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October 21, 2009

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Ships, crops hit by dry spell

DROUGHT continued in central and southern Chinese provinces this week, with dozens of ships stranded in shallow rivers and crop harvests almost halved.

Authorities in Jiangxi Province had to demand more water from reservoirs on the upper Ganjiang River, hoping to end a two-month standstill in water traffic.

About 1,500 cubic meters of water per second was diverted into the river for 12 straight hours starting at 1pm on Monday, said a spokesman with the Jiangxi provincial headquarters for flood prevention and drought relief. "We hope this will help clear the traffic bottleneck."

A lack of rain since August had reduced water levels in the Ganjiang River to a record low, and more than 40 cargo ships had been stranded, the spokesman said.

He said the ships - some of them stranded for more than two months - were carrying more than 10,000 tons of cargo.

The local weather bureau said Jiangxi received only 104 millimeters of rain from mid-August to mid-October, about 48 percent of the normal volume.

The Ganjiang River is a major tributary of the Yangtze River and a pivotal path for water traffic in eastern China.

From Monday night, more water was diverted from the Yangtze Three Gorges Dam to help ease the effects of the drought.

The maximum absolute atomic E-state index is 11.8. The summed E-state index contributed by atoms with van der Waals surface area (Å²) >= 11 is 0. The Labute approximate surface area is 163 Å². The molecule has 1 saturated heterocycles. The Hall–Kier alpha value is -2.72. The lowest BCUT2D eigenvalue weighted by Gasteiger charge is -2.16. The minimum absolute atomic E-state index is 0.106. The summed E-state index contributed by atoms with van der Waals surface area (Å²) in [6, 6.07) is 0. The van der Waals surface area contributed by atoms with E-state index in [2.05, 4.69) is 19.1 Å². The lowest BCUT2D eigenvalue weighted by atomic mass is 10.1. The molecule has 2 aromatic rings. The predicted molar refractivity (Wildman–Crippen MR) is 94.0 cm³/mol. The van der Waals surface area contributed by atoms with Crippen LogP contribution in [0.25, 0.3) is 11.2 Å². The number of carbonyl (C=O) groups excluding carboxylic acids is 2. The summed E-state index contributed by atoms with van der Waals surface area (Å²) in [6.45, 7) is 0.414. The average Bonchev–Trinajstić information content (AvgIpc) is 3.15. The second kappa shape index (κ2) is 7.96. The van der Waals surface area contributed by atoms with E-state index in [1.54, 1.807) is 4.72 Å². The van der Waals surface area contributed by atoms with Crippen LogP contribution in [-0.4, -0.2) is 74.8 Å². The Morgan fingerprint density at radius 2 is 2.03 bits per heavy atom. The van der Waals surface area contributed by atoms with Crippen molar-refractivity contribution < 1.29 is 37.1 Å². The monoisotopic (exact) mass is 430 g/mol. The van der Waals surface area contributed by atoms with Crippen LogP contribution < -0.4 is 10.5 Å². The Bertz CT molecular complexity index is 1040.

Drought has brought water levels to a record low in four of the five major rivers in Jiangxi Province, and in Poyang Lake, China's largest freshwater lake.

In central China's Hunan Province, low water levels in Dongting Lake, China's second largest freshwater lake, forced fishermen to stop fishing in early October, normally the peak season.

Drought along the Xiangjiang River has caused a severe shortage of drinking water for more than 3 million people in the cities of Changsha, Zhuzhou and Xiangtan. As of Monday, a stretch of at least 5 kilometers of dry riverbed on the Xiangjiang River was dotted with stranded vessels. In Changsha, people even planted vegetables in the riverbed.

In southern China's Guangdong Province, rain is down by more than 20 percent from average, threatening to halve crop harvests.

In Quanzhou, a city in Fujian Province on the southeastern coast, drought threatened to damage 16,600 hectares of crops, the local drought relief office said.


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